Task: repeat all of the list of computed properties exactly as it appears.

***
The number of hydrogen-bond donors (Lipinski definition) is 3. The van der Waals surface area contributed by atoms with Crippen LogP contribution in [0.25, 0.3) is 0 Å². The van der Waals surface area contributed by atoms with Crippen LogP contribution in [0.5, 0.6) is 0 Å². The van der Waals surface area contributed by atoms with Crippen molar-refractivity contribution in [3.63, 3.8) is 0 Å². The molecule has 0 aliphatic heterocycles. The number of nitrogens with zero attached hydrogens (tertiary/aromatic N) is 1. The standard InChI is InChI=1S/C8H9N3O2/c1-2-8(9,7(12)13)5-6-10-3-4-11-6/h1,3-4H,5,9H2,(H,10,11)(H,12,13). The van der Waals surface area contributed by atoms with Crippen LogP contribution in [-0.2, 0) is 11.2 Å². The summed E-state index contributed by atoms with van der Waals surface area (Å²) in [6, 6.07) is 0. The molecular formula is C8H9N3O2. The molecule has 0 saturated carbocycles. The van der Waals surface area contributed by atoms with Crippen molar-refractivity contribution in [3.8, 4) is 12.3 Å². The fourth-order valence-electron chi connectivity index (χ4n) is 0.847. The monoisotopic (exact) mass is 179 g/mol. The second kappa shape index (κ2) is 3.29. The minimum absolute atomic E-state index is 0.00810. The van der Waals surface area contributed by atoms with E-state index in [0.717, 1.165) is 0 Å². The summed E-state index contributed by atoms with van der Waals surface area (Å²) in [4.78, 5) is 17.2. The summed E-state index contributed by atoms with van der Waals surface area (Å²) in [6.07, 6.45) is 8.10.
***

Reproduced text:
The number of hydrogen-bond donors (Lipinski definition) is 3. The van der Waals surface area contributed by atoms with Crippen LogP contribution in [0.25, 0.3) is 0 Å². The van der Waals surface area contributed by atoms with Crippen LogP contribution in [0.5, 0.6) is 0 Å². The van der Waals surface area contributed by atoms with Crippen molar-refractivity contribution in [3.63, 3.8) is 0 Å². The molecule has 0 aliphatic heterocycles. The number of nitrogens with zero attached hydrogens (tertiary/aromatic N) is 1. The standard InChI is InChI=1S/C8H9N3O2/c1-2-8(9,7(12)13)5-6-10-3-4-11-6/h1,3-4H,5,9H2,(H,10,11)(H,12,13). The van der Waals surface area contributed by atoms with Crippen LogP contribution in [-0.2, 0) is 11.2 Å². The summed E-state index contributed by atoms with van der Waals surface area (Å²) in [6, 6.07) is 0. The molecular formula is C8H9N3O2. The molecule has 0 saturated carbocycles. The van der Waals surface area contributed by atoms with Crippen molar-refractivity contribution in [3.8, 4) is 12.3 Å². The fourth-order valence-electron chi connectivity index (χ4n) is 0.847. The monoisotopic (exact) mass is 179 g/mol. The second kappa shape index (κ2) is 3.29. The minimum absolute atomic E-state index is 0.00810. The van der Waals surface area contributed by atoms with E-state index in [0.717, 1.165) is 0 Å². The summed E-state index contributed by atoms with van der Waals surface area (Å²) in [4.78, 5) is 17.2. The summed E-state index contributed by atoms with van der Waals surface area (Å²) in [6.07, 6.45) is 8.10.